When Rosa Parks (1913–2005) refused to give up her seat on the bus to a white man on December 1, 1955, it was no random act of courage. In a sense, her whole life had prepared her for what she did that day.
From an early age, Rosa Louise McCauley was conscious of the injustice she saw around her in the segregated South. As a young woman, she joined with her husband, Raymond Parks, whom she married in 1932, in the effort to free the “Scottsboro boys,” nine black youths who had been caught up in the discriminatory legal machinery then in place in Alabama. In 1943, she began working with the Montgomery chapter of the National Association for the Advancement of Colored People (NAACP), helping to transform the local branch into a more activist organization. That same year, she was forced off a Montgomery city bus for the first time under discriminatory laws requiring black passengers to sit in the rear section and to surrender their seats to white passengers on demand.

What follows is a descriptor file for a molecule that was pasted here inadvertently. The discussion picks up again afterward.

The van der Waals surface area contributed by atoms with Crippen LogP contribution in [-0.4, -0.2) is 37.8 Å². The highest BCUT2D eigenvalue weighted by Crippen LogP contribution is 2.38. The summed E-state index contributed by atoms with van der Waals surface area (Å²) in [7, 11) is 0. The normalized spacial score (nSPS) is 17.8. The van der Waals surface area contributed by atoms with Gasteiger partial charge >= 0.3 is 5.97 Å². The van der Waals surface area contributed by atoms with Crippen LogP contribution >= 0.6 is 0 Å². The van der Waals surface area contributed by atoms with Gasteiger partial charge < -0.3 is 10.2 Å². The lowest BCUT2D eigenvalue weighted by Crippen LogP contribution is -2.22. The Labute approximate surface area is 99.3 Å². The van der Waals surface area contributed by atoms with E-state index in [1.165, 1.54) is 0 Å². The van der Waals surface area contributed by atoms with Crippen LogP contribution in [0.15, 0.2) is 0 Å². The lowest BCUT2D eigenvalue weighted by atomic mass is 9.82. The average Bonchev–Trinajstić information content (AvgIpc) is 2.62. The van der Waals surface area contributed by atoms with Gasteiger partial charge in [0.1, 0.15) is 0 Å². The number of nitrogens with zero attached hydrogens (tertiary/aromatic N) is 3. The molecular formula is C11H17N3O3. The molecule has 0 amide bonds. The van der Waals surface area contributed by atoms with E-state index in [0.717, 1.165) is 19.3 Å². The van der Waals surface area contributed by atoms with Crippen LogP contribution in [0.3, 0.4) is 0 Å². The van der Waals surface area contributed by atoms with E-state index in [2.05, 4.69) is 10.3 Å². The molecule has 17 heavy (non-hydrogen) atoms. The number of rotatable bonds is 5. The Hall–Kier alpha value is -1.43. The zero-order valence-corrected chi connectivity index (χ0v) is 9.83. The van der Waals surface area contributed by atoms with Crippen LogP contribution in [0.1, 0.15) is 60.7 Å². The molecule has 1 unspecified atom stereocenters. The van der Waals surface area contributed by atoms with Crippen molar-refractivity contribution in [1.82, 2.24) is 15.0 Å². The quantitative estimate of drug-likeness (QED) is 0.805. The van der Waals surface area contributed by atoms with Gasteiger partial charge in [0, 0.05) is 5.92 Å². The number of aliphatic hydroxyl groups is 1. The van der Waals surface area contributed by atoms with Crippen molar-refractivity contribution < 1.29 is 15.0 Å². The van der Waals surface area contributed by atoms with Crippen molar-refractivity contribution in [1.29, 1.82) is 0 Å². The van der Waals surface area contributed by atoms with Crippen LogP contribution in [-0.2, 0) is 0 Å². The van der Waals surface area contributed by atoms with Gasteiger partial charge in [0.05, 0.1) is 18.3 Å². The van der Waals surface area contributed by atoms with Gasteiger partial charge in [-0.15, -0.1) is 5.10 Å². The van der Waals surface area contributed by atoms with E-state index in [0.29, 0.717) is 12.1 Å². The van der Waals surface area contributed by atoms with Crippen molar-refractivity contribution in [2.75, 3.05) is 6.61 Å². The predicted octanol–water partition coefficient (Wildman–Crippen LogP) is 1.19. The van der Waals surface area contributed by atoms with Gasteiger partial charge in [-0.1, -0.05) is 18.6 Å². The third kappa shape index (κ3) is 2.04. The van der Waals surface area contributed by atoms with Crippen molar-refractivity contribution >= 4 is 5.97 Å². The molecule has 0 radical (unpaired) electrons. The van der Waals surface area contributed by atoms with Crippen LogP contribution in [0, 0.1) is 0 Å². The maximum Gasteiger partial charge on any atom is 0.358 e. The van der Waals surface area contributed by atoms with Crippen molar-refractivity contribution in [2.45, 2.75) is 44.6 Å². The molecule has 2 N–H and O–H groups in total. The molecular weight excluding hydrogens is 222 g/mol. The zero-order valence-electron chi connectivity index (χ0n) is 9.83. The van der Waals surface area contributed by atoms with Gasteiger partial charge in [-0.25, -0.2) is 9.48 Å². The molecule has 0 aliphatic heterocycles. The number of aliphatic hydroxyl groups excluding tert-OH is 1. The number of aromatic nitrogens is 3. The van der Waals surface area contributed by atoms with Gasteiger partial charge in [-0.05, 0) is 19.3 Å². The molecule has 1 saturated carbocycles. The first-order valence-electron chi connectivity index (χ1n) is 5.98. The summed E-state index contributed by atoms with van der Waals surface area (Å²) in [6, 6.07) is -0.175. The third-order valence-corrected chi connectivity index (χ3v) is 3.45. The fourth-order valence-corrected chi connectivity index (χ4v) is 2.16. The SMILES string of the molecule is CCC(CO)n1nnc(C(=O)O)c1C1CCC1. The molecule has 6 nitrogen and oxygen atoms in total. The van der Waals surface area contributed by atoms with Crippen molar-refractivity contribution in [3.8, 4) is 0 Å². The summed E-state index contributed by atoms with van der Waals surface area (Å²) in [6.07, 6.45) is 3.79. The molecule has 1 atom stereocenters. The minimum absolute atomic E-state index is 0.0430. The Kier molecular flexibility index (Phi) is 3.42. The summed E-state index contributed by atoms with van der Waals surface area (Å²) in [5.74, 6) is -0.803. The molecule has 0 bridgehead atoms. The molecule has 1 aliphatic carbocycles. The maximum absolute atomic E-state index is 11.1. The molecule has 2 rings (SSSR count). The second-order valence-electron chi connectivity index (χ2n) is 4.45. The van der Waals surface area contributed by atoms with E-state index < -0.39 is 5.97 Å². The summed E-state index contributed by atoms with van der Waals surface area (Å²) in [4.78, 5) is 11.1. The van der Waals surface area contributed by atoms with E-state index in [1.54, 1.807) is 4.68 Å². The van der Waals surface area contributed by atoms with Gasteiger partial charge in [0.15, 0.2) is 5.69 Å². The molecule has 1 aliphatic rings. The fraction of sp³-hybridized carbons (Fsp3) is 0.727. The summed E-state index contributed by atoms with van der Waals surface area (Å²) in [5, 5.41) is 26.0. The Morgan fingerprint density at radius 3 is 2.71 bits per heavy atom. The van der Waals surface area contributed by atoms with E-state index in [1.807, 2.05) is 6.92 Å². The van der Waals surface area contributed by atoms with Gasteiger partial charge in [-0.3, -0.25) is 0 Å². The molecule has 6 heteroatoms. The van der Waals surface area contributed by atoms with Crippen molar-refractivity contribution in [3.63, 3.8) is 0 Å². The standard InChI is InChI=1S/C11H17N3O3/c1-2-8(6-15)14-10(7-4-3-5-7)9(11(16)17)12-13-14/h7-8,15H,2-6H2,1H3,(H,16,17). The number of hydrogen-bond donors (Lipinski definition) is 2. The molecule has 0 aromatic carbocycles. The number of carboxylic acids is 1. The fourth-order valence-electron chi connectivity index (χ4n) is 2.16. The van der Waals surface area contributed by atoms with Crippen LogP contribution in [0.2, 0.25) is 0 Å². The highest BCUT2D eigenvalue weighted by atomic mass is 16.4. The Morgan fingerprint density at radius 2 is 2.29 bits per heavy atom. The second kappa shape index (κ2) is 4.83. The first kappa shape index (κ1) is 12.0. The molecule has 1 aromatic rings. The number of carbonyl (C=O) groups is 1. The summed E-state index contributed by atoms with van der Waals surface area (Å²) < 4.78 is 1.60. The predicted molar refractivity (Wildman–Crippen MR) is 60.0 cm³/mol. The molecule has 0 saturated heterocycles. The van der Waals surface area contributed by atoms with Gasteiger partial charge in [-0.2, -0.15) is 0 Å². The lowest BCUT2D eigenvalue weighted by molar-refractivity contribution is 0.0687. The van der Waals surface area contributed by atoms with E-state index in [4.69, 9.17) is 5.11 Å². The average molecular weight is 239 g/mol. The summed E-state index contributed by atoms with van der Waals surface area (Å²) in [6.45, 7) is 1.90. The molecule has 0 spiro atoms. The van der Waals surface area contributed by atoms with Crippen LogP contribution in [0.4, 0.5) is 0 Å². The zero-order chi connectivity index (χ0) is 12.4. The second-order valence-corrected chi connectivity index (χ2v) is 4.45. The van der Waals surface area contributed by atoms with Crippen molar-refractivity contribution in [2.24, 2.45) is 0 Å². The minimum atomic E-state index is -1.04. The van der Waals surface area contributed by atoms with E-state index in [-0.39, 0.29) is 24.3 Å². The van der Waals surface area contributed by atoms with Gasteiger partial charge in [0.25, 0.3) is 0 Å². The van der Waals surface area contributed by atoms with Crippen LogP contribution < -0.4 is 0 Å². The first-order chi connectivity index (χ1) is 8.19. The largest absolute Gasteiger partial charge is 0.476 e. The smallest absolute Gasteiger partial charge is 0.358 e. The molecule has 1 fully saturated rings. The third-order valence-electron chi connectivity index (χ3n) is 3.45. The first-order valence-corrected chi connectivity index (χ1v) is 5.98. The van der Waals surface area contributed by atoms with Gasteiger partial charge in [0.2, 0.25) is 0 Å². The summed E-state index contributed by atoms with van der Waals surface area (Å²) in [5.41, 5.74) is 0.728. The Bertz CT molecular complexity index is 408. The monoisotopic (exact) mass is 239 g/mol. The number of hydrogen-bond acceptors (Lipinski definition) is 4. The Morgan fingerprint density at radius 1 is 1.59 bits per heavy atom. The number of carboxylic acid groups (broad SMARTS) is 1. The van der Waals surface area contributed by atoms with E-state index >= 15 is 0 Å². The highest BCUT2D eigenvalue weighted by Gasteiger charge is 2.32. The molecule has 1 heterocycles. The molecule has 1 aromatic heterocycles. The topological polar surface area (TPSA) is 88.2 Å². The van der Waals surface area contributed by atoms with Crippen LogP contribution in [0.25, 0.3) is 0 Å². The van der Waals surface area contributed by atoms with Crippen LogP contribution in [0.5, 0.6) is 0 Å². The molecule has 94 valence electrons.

When the U.S. Supreme Court outlawed segregated schools in Brown v. Board of Education in 1954, people working in the civil rights movement understood that the ruling held important implications for all kinds of segregation, including on the bus lines in Montgomery. The following summer, Parks attended an interracial workshop at the Highlander Folk School in Monteagle, Tenneseee, learning, among other things, how to desegregate schools.
The workshop and her participation for many years with a community of civil rights activists served as sources of strength for the action she took on December 1, 1955.
Rosa Parks had the courage to act alone. But she knew she didn’t stand alone. She took heart from being part of a larger civil rights movement that opposed injustice and strove for equal rights for all in America.
The is one of three stamps celebrating freedom, courage, and equality being issued in 2013. It is being issued as a Forever® stamp. (Forever stamps are always equal in value to the current First-Class Mail® one-ounce rate.)